Pa. House committee analyzes Lt. Gov. Stack’s spending; he says it’s a ‘distraction’

     Stack at a press conference he called after Governor Tom Wolf stripped him of his police detail and personal staff earlier this year. (Katie Meyer/WITF)

    Stack at a press conference he called after Governor Tom Wolf stripped him of his police detail and personal staff earlier this year. (Katie Meyer/WITF)

    Lieutenant Governor Mike Stack, a Democrat, has been facing scrutiny for several months — ever since he was stripped of his police detail and personal staff for verbally abusing them.

    Now, a string of reports about his heavy spending of taxpayer money has become fodder for a House State Government Committee meeting, and potentially a larger investigation.

    The GOP-controlled panel is trying to establish whether Stack’s spending is out of line, and whether laws should be changed to reign in how much money the lieutenant governor can use.

    Much of Stack’s spending is listed as going toward groceries and other personal expenses.

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    It doesn’t appear to go beyond his budget allowances. But House State Government Committee Chair Daryl Metcalfe said it still deserves scrutiny — especially since the state is so short on cash overall.“It’s been reported the lieutenant governor spent $34,000 on food and $73,000 total between January of ’15 and March of ’17,” Metcalfe said at the hearing, referencing reporting by L&P’s The Caucus and PennLive.

    He added, “items such as New York Strip, swordfish steaks, duck breasts, mahi filet, whey protein powder, protein bars, and beer and coffee were listed in the purchases.”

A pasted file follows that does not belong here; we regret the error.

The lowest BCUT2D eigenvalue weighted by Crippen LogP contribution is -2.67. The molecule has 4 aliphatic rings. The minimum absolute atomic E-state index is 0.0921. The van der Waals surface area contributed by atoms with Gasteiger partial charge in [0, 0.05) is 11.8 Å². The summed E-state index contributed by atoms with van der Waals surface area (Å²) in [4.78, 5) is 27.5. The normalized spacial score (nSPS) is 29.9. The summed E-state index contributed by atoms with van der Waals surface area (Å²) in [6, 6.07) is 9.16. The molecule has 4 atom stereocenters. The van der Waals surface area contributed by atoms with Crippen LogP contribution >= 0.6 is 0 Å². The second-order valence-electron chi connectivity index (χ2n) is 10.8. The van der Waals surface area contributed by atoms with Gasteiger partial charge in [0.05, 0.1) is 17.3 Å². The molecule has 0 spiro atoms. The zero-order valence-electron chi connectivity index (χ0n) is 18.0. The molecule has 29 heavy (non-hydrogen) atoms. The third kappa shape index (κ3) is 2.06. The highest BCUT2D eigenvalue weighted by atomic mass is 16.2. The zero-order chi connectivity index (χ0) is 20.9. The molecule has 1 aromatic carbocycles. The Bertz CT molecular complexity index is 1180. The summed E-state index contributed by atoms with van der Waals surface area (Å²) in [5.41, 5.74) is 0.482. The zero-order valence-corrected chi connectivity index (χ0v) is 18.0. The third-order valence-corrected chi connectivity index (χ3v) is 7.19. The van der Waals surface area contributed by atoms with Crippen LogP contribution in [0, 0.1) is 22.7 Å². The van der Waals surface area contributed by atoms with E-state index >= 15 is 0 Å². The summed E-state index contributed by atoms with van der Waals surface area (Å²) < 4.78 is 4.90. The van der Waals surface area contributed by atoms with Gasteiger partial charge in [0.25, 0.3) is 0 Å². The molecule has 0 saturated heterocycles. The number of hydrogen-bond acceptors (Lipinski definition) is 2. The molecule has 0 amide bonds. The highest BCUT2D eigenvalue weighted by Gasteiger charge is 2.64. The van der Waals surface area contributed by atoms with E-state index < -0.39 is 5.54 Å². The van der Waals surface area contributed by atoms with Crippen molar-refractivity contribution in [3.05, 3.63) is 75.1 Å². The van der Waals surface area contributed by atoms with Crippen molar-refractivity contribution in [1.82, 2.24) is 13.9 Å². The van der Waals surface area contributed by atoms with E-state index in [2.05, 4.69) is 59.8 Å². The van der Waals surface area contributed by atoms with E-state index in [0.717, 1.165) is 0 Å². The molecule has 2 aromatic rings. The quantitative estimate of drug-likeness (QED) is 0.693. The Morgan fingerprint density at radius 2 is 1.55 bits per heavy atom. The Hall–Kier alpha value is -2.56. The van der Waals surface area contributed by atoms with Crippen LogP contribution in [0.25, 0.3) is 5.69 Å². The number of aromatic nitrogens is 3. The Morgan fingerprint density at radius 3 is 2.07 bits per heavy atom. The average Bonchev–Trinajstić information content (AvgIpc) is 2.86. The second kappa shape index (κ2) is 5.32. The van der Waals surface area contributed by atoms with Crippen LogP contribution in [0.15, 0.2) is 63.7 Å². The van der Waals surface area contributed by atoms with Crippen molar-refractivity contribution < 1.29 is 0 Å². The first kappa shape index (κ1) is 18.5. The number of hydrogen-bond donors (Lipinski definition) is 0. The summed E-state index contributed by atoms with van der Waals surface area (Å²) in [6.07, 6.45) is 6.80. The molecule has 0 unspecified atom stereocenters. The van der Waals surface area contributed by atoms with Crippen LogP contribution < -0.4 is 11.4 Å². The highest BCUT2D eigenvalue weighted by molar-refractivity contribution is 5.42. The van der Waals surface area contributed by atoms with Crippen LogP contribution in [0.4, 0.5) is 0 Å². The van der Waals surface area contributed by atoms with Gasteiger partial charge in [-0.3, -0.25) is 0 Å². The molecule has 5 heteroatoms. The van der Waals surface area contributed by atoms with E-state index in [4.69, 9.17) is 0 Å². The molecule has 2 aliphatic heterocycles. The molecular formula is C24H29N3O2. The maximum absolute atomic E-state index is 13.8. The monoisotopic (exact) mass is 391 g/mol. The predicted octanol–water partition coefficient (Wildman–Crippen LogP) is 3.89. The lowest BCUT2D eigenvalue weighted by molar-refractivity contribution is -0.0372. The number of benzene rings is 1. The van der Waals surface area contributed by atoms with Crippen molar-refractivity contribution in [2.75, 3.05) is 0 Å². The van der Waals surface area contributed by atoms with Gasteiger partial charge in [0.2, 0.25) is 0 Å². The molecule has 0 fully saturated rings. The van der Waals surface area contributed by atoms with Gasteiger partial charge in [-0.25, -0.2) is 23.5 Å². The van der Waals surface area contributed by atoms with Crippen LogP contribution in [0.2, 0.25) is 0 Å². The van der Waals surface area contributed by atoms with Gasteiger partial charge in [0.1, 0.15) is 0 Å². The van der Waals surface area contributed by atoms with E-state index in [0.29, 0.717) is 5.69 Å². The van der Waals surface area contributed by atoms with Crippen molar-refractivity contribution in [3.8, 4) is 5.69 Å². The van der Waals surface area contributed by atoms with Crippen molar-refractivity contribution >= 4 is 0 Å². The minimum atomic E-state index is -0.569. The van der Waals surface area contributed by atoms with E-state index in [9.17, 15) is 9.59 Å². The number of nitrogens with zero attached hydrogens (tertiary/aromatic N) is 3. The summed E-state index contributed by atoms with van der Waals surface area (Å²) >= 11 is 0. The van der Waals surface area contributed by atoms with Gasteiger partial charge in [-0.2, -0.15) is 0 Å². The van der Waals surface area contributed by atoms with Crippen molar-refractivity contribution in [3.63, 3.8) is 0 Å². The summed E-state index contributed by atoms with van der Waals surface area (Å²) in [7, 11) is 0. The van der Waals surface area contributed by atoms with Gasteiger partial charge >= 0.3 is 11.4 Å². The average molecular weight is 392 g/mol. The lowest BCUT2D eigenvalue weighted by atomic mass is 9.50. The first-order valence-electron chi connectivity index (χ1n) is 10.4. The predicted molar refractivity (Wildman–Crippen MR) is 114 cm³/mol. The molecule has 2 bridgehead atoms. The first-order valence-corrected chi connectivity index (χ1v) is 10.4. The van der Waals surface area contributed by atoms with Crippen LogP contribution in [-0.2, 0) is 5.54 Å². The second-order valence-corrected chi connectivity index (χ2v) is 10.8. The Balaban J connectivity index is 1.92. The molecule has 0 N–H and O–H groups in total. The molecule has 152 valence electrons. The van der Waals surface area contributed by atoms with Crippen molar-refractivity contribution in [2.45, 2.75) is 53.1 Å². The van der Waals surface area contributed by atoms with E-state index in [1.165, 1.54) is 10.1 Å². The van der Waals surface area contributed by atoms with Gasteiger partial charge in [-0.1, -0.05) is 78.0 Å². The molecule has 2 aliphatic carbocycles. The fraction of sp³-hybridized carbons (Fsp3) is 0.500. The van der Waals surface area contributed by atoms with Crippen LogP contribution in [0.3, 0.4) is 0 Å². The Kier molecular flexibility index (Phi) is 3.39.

Panelists decried the lack of transparency in records of Stack’s purchases—particularly the fact that costs the Lieutenant Governor racked up over the course of his state duties aren’t explicitly differentiated from money he spent for personal use.

    They also noted that it’s difficult to tell how Stack’s spending compares to that of previous lieutenant governors.

    Metcalfe, a Butler County Republican, said he wants to hold further hearings.

    He cited Stack’s Philadelphia roots as a reason to be suspicious.

    “This lieutenant governor has brought this on himself, and it really doesn’t help that he comes from that same cloth that so many others are cut from in Philadelphia that are now convicts,” he said.

    Stack declined to appear at the meeting, instead sending Metcalfe a letter saying there is nothing wrong with his spending, and accusing the Republican of a “clumsy attempt to draw attention from renewed scrutiny on [his] statements in support of white supremacists.”

    That is in reference to a 2015 incident in which Metcalfe invited a white nationalist to the Capitol to testify at a hearing.

    In a letter of his own, Metcalfe vehemently denied being racist, and called Stack’s letter libelous, as well as “malicious, dishonest and void of integrity.”

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